Jeremy Bentham, The Panopticon Writings
“Without publicity, no good is permanent; under the auspices of publicity, no evil can continue.”
Jeremy Bentham, The Works of Jeremy Bentham: Published Under the Superintendence of His Executor, John Bowring. Volume 1
“happy life and merciful death”
Jeremy Bentham
“What is the source of this premature anxiety to establish fundamental laws? It is the old conceit of being wiser than all posterity—wiser than those who will have had more experience,—the old desire of ruling over posterity—the old recipe for enabling the dead to chain down the living”
Jeremy Bentham
“if you hate much, punish much: if you hate little, punish little: punish as you hate. If you hate not at all, punish not at all:”
Jeremy Bentham, An Introduction To The Principles Of Morals And Legislation
“Nature has placed mankind under the governance of two sovereign masters, pain and pleasure. It is for them alone to point out what we ought to do, as well as to determine what we shall do.”
Jeremy Bentham, Principles of Morals and Legislation
“For the same sentiment of antipathy, if implicitly deferred to, may be, and very frequently is, productive of the very worst effects. Antipathy, therefore, can never be a right ground of action.”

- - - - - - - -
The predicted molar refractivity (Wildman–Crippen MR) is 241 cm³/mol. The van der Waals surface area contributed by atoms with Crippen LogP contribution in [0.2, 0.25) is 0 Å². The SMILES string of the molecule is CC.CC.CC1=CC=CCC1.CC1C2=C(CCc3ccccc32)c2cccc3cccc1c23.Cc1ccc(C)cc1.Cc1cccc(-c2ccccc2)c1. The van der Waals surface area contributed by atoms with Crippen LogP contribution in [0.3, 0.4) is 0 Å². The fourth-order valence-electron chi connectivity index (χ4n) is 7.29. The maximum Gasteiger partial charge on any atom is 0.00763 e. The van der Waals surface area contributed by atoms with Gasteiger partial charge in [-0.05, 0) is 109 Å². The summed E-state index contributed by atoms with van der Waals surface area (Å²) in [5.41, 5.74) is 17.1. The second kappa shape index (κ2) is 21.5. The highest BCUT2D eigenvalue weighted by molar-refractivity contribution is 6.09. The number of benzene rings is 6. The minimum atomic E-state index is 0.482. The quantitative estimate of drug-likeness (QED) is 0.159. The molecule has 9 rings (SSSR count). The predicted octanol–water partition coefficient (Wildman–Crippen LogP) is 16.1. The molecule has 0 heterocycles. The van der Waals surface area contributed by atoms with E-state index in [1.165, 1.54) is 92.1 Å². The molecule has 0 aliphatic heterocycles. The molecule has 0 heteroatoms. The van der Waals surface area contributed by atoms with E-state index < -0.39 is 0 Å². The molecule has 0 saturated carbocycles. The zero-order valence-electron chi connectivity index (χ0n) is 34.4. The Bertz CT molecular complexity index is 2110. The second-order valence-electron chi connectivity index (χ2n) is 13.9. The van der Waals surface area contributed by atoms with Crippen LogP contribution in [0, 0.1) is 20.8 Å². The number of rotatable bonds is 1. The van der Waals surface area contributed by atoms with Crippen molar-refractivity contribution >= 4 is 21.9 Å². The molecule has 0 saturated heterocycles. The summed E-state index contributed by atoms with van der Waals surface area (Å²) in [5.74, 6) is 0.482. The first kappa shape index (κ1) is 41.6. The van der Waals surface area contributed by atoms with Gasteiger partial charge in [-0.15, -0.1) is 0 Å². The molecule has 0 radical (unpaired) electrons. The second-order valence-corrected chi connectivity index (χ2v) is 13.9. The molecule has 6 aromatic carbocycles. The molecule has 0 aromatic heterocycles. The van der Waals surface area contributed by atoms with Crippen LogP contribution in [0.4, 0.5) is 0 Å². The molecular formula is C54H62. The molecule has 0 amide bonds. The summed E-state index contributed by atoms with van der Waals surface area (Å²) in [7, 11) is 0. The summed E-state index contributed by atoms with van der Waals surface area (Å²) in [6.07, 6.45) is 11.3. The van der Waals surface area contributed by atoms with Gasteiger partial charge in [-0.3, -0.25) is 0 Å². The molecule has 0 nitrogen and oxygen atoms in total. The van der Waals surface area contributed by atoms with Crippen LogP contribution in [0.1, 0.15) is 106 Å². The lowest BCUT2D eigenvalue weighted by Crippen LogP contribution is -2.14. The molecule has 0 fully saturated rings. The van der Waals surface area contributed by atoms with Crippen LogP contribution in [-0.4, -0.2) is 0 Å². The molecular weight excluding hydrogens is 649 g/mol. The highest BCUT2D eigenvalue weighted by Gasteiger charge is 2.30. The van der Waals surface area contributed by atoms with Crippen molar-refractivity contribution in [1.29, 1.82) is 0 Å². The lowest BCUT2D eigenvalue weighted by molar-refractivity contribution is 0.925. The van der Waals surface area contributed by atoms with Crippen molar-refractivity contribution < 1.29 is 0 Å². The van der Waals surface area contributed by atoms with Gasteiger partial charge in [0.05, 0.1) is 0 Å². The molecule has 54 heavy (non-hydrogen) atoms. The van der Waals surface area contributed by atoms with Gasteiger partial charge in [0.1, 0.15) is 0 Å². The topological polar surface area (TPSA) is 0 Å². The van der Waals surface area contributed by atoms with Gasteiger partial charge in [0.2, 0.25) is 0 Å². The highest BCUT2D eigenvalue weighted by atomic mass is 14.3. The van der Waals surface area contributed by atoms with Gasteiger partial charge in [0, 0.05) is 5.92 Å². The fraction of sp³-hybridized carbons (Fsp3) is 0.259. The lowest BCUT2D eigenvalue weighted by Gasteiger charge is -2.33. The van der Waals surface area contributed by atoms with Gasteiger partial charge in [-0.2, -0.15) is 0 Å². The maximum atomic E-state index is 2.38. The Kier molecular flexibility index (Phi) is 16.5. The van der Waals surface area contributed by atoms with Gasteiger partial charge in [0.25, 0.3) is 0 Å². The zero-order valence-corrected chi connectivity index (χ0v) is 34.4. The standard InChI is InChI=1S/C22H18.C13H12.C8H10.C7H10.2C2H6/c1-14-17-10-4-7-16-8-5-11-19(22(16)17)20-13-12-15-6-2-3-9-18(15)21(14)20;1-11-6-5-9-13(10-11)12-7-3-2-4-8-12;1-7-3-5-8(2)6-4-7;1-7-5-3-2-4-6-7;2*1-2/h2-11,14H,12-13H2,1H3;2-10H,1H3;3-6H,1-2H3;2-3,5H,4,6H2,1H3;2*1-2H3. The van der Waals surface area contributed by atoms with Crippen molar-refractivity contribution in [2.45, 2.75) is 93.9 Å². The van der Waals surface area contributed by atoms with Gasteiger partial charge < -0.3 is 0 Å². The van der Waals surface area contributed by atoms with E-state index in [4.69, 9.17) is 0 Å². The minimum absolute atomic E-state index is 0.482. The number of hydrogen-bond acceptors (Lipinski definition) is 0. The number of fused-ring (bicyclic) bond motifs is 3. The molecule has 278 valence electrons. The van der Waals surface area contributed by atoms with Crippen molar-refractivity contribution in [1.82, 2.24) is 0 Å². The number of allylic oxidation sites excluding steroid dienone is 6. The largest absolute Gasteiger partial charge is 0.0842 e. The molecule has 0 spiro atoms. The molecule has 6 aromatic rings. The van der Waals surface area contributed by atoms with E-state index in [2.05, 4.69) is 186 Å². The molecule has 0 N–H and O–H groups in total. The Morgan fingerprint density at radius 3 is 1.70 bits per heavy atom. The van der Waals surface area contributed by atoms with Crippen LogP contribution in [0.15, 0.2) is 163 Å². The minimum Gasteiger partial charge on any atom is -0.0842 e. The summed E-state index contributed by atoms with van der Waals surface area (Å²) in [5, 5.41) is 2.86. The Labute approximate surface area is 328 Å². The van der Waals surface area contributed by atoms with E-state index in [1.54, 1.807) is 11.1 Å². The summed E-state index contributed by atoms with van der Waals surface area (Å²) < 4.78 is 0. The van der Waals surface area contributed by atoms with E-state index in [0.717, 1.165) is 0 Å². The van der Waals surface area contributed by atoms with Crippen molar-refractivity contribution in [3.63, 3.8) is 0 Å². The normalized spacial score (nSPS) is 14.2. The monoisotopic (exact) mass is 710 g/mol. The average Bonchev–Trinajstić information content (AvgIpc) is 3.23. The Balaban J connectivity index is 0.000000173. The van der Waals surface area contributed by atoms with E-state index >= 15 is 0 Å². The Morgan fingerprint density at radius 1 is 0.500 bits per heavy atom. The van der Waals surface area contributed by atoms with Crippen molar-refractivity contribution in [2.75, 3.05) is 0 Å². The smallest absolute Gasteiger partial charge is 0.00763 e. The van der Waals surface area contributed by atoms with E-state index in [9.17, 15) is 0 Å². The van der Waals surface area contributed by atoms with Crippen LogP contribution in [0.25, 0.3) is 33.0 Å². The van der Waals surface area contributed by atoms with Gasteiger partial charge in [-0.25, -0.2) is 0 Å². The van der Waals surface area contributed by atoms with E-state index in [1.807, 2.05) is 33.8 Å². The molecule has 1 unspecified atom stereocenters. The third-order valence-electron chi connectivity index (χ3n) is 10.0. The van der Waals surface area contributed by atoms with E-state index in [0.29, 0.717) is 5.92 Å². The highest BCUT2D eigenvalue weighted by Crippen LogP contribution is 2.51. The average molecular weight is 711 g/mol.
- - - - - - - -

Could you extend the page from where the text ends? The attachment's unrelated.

Jeremy Bentham, An Introduction To The Principles Of Morals And Legislation
“aliment of philosophic pride: the hope of honour and reputation at the”
Jeremy Bentham, The Principles of Morals and Legislation
“If then, merely out of regard to population, it were right that paederasts should be burnt alive, monks ought to be roasted alive over a slow fire. (Offences Against One's Self,”
Jeremy Bentham
“He will repeat it boldly (for it has been said before him), truths that form the basis of political and moral science are not to be discovered but by investigations as severe as mathematical ones, and beyond all comparison more intricate and extensive.”
Jeremy Bentham, An Introduction To The Principles Of Morals And Legislation
“Those which can be experienced in the present life, can of course, be no others than such as human nature in the course of the present life is susceptible of: and from each of these sources may flow all the pleasures or pains of which, in the course of the present life, human nature is susceptible.”
Jeremy Bentham, Utilitarianism and Other Essays
“Ravaillac assassinated one of the best and wisest of sovereigns, at a time when a good and wise sovereign, a blessing at all times so valuable to a state, was particularly precious: and that to the inhabitants of a populous and extensive empire. He is taken, and doomed to the most excruciating tortures. His son, well persuaded of his being a sincere penitent, and that mankind, in case of his being at large, would have nothing more to fear from him, effectuates his escape.”
Jeremy Bentham, An Introduction To The Principles Of Morals And Legislation